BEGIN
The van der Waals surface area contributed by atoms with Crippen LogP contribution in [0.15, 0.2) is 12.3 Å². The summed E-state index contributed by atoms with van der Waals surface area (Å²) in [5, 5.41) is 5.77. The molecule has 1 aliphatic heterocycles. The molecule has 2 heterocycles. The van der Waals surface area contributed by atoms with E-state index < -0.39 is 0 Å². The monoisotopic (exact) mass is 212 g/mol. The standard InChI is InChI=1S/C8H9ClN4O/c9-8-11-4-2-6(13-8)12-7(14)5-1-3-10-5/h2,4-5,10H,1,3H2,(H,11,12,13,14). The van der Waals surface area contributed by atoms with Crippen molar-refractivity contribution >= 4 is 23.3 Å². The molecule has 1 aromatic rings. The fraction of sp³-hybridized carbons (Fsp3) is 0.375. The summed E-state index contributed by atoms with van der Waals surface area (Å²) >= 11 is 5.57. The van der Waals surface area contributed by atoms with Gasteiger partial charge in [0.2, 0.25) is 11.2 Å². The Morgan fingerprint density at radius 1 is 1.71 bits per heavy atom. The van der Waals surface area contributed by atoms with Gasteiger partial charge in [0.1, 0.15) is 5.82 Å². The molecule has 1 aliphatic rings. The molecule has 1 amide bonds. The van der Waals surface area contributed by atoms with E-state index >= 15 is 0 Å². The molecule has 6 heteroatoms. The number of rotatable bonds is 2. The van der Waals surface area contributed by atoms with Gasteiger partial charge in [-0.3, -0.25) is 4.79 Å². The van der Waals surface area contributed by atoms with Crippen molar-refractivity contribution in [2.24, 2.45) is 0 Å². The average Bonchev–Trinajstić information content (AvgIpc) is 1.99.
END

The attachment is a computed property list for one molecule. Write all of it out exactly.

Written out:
The van der Waals surface area contributed by atoms with Crippen LogP contribution in [0.15, 0.2) is 12.3 Å². The summed E-state index contributed by atoms with van der Waals surface area (Å²) in [5, 5.41) is 5.77. The molecule has 1 aliphatic heterocycles. The molecule has 2 heterocycles. The van der Waals surface area contributed by atoms with E-state index < -0.39 is 0 Å². The monoisotopic (exact) mass is 212 g/mol. The standard InChI is InChI=1S/C8H9ClN4O/c9-8-11-4-2-6(13-8)12-7(14)5-1-3-10-5/h2,4-5,10H,1,3H2,(H,11,12,13,14). The van der Waals surface area contributed by atoms with Crippen molar-refractivity contribution >= 4 is 23.3 Å². The molecule has 1 aromatic rings. The fraction of sp³-hybridized carbons (Fsp3) is 0.375. The summed E-state index contributed by atoms with van der Waals surface area (Å²) >= 11 is 5.57. The van der Waals surface area contributed by atoms with Gasteiger partial charge in [0.2, 0.25) is 11.2 Å². The Morgan fingerprint density at radius 1 is 1.71 bits per heavy atom. The van der Waals surface area contributed by atoms with Gasteiger partial charge in [0.1, 0.15) is 5.82 Å². The molecule has 1 aliphatic rings. The molecule has 1 amide bonds. The van der Waals surface area contributed by atoms with E-state index >= 15 is 0 Å². The molecule has 6 heteroatoms. The number of rotatable bonds is 2. The van der Waals surface area contributed by atoms with Gasteiger partial charge in [-0.3, -0.25) is 4.79 Å². The van der Waals surface area contributed by atoms with Crippen molar-refractivity contribution in [2.24, 2.45) is 0 Å². The average Bonchev–Trinajstić information content (AvgIpc) is 1.99.